Certainly you can train on your own, but some aspects you will find easier if you find someone to train with. Obedience training benefits from having someone else watch you to point out things you might have missed. Tracking can be a challenge for the novice trainer and it can be very helpful to have some experienced mentoring. Some aspects of the training, such as the protection work, are impossible to teach without help.

How far can I go as a competitor?
   The GSSCC sanctions competitions on a regional and national level, and annually sends a pre-qualified team to the world competition - so, you can advance to representing Canada at the world level.

Different people tell me different things about how to train my dog? What is right?
   There are as many theories of training as there are people, and even you will develop your own. Bear in mind that the training methods are entirely dependent on the dog that you are currently working with and what worked fabulously for every other dog you or someone else has trained, may not work at all. Failure to communicate is not the fault of the dog.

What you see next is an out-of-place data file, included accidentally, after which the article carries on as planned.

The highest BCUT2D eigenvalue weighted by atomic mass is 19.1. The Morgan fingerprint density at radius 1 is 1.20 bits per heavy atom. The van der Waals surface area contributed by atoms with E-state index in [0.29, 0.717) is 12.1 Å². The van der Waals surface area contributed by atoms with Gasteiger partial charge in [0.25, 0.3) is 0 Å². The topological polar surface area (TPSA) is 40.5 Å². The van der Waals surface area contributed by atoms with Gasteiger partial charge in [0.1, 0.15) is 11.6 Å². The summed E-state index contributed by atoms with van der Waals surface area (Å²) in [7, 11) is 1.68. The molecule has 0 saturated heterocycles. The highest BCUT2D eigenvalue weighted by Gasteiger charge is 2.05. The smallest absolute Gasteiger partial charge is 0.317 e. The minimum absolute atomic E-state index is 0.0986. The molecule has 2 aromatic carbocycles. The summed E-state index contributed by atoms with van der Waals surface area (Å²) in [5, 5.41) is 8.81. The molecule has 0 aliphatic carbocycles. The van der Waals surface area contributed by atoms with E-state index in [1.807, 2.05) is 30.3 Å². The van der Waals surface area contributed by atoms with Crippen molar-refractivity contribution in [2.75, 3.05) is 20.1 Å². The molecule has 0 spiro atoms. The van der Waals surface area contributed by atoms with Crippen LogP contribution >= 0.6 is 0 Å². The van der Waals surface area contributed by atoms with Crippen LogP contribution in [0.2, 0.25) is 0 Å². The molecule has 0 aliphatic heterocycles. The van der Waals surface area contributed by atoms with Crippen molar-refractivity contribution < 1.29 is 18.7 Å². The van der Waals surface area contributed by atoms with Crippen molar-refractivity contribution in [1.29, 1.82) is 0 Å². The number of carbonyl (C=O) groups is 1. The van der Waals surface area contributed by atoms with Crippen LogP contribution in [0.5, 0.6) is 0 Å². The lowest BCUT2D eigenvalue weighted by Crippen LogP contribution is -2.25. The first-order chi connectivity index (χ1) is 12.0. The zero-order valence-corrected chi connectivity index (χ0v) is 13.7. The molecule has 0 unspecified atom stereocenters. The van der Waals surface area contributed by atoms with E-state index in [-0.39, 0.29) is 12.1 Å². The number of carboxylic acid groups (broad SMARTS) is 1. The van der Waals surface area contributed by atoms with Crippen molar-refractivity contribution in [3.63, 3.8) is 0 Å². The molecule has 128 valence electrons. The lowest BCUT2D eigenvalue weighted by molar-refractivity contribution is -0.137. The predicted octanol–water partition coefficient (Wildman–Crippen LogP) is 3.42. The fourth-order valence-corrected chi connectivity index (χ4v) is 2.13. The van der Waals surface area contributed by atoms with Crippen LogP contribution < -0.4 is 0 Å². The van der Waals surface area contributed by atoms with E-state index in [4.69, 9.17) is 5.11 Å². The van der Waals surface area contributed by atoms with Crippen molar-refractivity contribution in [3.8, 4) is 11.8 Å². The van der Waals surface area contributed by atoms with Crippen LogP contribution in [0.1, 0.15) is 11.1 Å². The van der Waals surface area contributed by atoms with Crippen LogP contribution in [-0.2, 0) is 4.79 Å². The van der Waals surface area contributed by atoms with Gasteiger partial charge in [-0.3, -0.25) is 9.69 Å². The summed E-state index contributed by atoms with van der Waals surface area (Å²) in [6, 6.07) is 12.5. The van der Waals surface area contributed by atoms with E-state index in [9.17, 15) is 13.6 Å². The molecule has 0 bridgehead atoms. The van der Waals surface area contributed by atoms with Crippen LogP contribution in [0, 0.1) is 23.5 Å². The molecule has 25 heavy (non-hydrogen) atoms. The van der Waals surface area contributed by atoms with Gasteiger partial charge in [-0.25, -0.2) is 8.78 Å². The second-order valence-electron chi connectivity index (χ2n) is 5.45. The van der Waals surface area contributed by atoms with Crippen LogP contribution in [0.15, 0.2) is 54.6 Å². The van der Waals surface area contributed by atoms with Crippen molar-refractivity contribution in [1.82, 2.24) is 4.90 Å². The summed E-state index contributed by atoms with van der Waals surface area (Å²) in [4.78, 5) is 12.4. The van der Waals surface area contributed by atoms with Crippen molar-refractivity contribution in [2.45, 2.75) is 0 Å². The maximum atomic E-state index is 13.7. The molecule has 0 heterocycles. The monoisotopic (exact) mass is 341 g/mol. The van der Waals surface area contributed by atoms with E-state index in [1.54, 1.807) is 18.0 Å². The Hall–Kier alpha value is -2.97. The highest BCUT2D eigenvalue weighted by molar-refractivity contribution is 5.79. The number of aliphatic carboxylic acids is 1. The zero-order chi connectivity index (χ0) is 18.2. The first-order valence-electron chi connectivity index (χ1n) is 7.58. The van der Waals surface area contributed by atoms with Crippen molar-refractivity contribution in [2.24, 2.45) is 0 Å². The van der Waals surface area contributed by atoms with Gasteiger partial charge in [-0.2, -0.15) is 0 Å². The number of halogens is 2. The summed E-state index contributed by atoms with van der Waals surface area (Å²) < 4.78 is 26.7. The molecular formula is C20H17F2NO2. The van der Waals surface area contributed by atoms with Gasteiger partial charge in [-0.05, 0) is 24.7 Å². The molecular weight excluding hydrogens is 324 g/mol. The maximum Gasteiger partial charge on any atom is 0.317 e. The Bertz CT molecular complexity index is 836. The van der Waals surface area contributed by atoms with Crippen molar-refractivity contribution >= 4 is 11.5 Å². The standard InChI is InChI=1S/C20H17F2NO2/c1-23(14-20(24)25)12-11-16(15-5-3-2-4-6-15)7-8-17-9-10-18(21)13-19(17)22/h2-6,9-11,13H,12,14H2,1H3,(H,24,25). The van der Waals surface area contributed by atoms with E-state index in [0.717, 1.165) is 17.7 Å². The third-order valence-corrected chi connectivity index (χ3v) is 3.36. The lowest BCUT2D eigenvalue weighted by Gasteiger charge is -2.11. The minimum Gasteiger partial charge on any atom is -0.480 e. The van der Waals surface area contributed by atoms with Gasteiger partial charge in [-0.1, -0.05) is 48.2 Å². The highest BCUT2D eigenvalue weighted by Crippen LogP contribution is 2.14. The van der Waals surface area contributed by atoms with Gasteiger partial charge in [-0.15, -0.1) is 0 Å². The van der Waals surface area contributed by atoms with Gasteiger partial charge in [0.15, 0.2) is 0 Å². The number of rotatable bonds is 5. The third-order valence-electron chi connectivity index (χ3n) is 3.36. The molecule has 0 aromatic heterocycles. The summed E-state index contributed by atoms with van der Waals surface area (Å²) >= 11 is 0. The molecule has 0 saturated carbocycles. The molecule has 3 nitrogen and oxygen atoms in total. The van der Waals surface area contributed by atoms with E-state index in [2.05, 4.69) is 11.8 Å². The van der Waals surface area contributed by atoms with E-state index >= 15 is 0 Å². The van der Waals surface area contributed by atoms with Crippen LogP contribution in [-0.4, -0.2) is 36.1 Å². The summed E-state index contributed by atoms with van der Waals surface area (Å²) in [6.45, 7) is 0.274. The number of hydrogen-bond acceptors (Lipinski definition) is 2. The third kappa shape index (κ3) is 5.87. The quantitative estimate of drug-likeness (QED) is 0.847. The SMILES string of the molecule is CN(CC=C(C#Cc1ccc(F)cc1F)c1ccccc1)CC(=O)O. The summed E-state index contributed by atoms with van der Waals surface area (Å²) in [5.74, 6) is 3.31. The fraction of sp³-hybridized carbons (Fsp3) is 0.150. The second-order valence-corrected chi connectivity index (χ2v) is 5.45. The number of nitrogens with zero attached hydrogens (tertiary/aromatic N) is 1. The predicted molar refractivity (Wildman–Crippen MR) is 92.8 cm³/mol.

I’m new to this. Should I start with a young dog and do all the training myself, or should a buy a dog that is already trained?
   There is a great deal of satisfaction to be had from training a dog right from scratch, but it is also a long road, and can be discouraging. It can also be doubly difficult to train both a green dog and yourself from scratch. That said, there are not very many trained dogs available for sale, and they tend to be expensive.

I have an older dog? Can I use him?
   It depends on the dog. How old is he? Is he in good health? Does he have an aptitude for the work? Certainly dogs have been started training for schutzhund from an older age.

Does anyone use clicker training in schutzhund?